Information
Designer
Artist
Publisher
Year Published
2009
# of Players
6 − 33
User Suggested # of Players
Best with 13, 14 players
Recommended with 9, 10, 11, 12, 13, 14, 15, 16, 17, 18, 19, 20, 21, 22, 23, 24 players
(10 voters) [poll]
Mfg Suggested Ages
15 and up
Playing Time
minutes
User Suggested Ages
16 and up
(7 voters) [poll]
Language Dependence
Extensive use of text - massive conversion needed to be playable
(10 voters) [poll]
Subdomain
(7 voters) [vote]
Category
Mechanic
Expansion
Reimplements
Family
Primary Name
Wherewolf
Alternate Names
Wherewolf Revised Edition
Website
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ObjectID: 59335
Description Edit | History

WHEREWOLF

A game by Christian Zoli.

A game of mystery, deduction and communication for 8 or more players.
A peaceful village in the Balkans has discovered werewolves in their midst!
The villagers must try to determine their identity and sent them to the stake before it’s too late, while the werewolves devour the helpless villagers, night after night.
The fight continues until one side is completely eliminated.
Will it be yours?

GAME COMPONENTS
33 Role Cards
1 Turn Card
1 Icons Card
1 Biography Card
1 Game Rules booklet

THE GAME

Wherewolf is played over a series of alternating days and nights. During the day, the villagers gather together and try to figure out who the Werewolves are. They will then vote on whom they should burn at the stake. At night, the Werewolves will choose a victim to devour, while the Seer probes the souls of the villagers hoping to discover their nature.

In order to play, you will need a Moderator, who will guide the players and lead the game.

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More Information Edit | History

I’ll try to answer here to the most frequent questions I receive about my game.


Q – Is it another version of Mafia/Werewolf?

A – Yes, it is.


Q – Why another version? What are the differences between your version and the existing ones?

A – To answer properly I go back to a brief resume of this game history. I discovered the game in 2001 and it immediately amazed me for its great potential, but at the same time there were several things I didn’t like at all. Those I tried to improve.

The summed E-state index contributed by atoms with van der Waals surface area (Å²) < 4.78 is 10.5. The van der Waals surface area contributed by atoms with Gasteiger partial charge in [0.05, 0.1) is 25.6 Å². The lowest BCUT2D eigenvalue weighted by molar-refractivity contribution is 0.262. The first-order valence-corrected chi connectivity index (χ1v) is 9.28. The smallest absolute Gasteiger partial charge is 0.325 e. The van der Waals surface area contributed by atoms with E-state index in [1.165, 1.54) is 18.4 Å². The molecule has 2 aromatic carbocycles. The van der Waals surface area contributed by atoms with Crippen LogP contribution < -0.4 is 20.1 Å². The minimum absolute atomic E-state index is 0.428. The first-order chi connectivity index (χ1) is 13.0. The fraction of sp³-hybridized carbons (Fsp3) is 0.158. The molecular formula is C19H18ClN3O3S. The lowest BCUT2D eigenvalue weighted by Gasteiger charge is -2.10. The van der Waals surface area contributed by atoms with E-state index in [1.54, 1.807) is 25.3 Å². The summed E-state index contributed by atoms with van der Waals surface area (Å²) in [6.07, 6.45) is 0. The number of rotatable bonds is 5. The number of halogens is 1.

First of all, I didn’t like when I was given a role that did absolutely nothing. I felt the “oh no, not again the peasant” quite disappointing. I know I could always participate in the discussions, but I felt it much more interesting and amusing when I was someone specific in the village and not just one of the many blank roles. I think anyone likes to feel that his contribute to the game is unique, so why not make it so! So I started to work on a set of roles where everyone could do something, or know something or somehow change the game in a way that only he could do.

This directly leads to the second main difference. I didn’t like when the game went like that:
“You are a wolf!”
“No, I’m not!”
“Yes, you are!”
“No, I’m not!”
When there are too many blank roles, often the game must go in a direction without any real reason and accusations are made and resolved more by sympathy and by the speakers’ ability than by logic and deduction. By making different roles for everyone involved, each of them with his own piece of the puzzle, I tried to create a web of hints, clues and informations so to make the game more based on a cause-effect chain of reasonings, maybe wrong reasonings because someone is lying, but reasonings anyway!

About making all roles unique, there is a very important note.
As you may know, internet is full of new characters for mafia/werewolf, tons of them. The problem is that almost all of them are made the same way:
“This guy, at night, does this”.
This could work once or twice, but if you go on adding roles in this way, the night turn will become long and boring and the game will eventually collapse on itself. What I tried to do, in making all the roles, is creating new game engines, that add to the game spice and make it richer, but without weighting it down.